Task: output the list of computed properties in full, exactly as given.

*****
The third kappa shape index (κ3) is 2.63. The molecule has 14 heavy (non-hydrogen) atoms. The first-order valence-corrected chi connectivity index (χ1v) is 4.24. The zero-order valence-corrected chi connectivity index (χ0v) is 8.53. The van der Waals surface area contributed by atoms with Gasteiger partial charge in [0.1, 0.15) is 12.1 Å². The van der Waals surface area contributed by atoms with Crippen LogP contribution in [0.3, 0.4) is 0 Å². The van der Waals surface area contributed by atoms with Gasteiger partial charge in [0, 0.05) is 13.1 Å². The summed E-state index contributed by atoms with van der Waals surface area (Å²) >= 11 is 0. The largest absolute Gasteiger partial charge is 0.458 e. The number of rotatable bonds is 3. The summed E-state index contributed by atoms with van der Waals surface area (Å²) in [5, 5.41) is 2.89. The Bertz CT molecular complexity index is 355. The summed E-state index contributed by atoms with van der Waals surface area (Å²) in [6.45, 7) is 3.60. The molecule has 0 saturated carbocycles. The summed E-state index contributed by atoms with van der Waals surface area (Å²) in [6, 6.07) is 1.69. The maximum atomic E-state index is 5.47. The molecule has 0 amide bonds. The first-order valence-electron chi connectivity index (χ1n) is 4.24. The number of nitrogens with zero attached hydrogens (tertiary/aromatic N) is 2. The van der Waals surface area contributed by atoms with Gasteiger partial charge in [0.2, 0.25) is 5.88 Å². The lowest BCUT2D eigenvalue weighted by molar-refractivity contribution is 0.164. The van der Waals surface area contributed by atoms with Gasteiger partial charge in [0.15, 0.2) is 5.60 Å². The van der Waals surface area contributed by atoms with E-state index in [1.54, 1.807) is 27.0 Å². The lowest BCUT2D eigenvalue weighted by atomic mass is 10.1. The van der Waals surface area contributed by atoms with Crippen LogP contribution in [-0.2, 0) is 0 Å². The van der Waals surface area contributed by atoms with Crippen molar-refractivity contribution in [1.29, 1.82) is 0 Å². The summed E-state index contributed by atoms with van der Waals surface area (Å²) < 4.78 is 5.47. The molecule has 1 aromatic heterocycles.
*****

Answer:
The third kappa shape index (κ3) is 2.63. The molecule has 14 heavy (non-hydrogen) atoms. The first-order valence-corrected chi connectivity index (χ1v) is 4.24. The zero-order valence-corrected chi connectivity index (χ0v) is 8.53. The van der Waals surface area contributed by atoms with Gasteiger partial charge in [0.1, 0.15) is 12.1 Å². The van der Waals surface area contributed by atoms with Crippen LogP contribution in [0.3, 0.4) is 0 Å². The van der Waals surface area contributed by atoms with Gasteiger partial charge in [0, 0.05) is 13.1 Å². The summed E-state index contributed by atoms with van der Waals surface area (Å²) >= 11 is 0. The largest absolute Gasteiger partial charge is 0.458 e. The number of rotatable bonds is 3. The summed E-state index contributed by atoms with van der Waals surface area (Å²) in [5, 5.41) is 2.89. The Bertz CT molecular complexity index is 355. The summed E-state index contributed by atoms with van der Waals surface area (Å²) in [6.45, 7) is 3.60. The molecule has 0 saturated carbocycles. The summed E-state index contributed by atoms with van der Waals surface area (Å²) in [6, 6.07) is 1.69. The maximum atomic E-state index is 5.47. The molecule has 0 amide bonds. The first-order valence-electron chi connectivity index (χ1n) is 4.24. The number of nitrogens with zero attached hydrogens (tertiary/aromatic N) is 2. The van der Waals surface area contributed by atoms with Gasteiger partial charge in [0.2, 0.25) is 5.88 Å². The lowest BCUT2D eigenvalue weighted by molar-refractivity contribution is 0.164. The van der Waals surface area contributed by atoms with Gasteiger partial charge in [0.15, 0.2) is 5.60 Å². The van der Waals surface area contributed by atoms with E-state index in [1.54, 1.807) is 27.0 Å². The lowest BCUT2D eigenvalue weighted by atomic mass is 10.1. The van der Waals surface area contributed by atoms with Crippen LogP contribution in [-0.2, 0) is 0 Å². The van der Waals surface area contributed by atoms with Crippen molar-refractivity contribution in [1.29, 1.82) is 0 Å². The summed E-state index contributed by atoms with van der Waals surface area (Å²) < 4.78 is 5.47. The molecule has 1 aromatic heterocycles.